Sweetening the Pill

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New pill found to be safe for use in diabetes patients as an alternative to injection.
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People receiving diabetes medication by injection are more likely to stop treatment prematurely than those receiving their medication through a pill.
Sugar is not only bad for your teeth, but also your heart.
Abnormally high blood sugar is a hallmark of type 2 diabetes, and over the long term it can damage the heart and blood vessels. As a result, people with diabetes are two- to three-times more likely to have a heart attack or stroke than people with normal blood sugar.
Several types of medications that lower blood sugar are currently available, and many more are in development. Before any new diabetes medication is approved for widespread use, it must be thoroughly evaluated in clinical trials to ensure that it will not increase a person’s risk of heart attack or stroke.
Dr. Mansoor Husain, Senior Scientist and Director of the Toronto General Hospital Research Institute, led a large international clinical trial to ensure that a new diabetes drug—semaglutide in a pill form—is safe for the heart. While an injectable form of semaglutide has been available in Canada since 2018, the safety of the pill for patients has not yet been tested.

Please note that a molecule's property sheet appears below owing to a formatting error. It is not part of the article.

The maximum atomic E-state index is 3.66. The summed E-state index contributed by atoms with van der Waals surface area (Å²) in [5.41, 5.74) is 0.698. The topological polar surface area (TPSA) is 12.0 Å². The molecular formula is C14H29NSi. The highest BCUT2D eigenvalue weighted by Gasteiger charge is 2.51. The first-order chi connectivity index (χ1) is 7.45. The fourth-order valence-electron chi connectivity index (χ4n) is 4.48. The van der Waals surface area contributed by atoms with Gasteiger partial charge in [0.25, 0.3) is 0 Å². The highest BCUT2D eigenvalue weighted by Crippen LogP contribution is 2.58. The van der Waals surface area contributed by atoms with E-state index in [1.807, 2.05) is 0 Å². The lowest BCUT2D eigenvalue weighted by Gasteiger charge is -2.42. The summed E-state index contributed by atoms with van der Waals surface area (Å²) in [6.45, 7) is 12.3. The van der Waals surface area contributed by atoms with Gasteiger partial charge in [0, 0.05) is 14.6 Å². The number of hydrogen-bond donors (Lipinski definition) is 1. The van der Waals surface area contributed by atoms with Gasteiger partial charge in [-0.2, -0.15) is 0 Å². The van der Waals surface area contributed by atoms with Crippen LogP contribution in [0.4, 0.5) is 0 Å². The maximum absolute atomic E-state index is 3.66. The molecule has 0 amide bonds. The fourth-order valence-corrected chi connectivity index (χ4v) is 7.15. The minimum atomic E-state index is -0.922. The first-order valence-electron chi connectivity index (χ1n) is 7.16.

The trial enrolled over 3,000 diabetes patients at high cardiovascular risk in 21 countries. Half of the patients received the semaglutide pill, and the other half received a pill containing no medicine. Approximately 75% of patients received treatment for at least one year.
Dr. Husain and the other researchers involved in the study found that the semaglutide pill improved the blood sugar and weight of participants without significantly increasing their rates of strokes, heart attacks or death caused by a stroke or heart attack.
“Our study shows that semaglutide pill does not increase cardiovascular risk in individuals with type 2 diabetes. We believe that the availability of this drug in pill form will make it easier for patients to take, promoting earlier and broader use of this medication to help improve blood sugar,” states Dr. Husain.
This study was supported by Novo Nordisk. As the Director of the Toronto General Hospital Research Institute and Executive Director of the Ted Rogers Centre for Heart Research, Dr. Husain is supported by the Toronto General & Western Hospital Foundation. 
Husain M, Birkenfeld AL, Donsmark M, Dungan K, Eliaschewitz FG, Franco DR, Jeppesen OK, Lingvay I, Mosenzon O, Pedersen SD, Tack CJ, Thomsen M, Vilsbøll T,  Warren ML, Bain SC; PIONEER 6 Investigators. Oral Semaglutide and Cardiovascular Outcomes in Patients with Type 2 Diabetes. N Engl J Med. 2019 Jun 11. doi: 10.1056/NEJMoa1901118.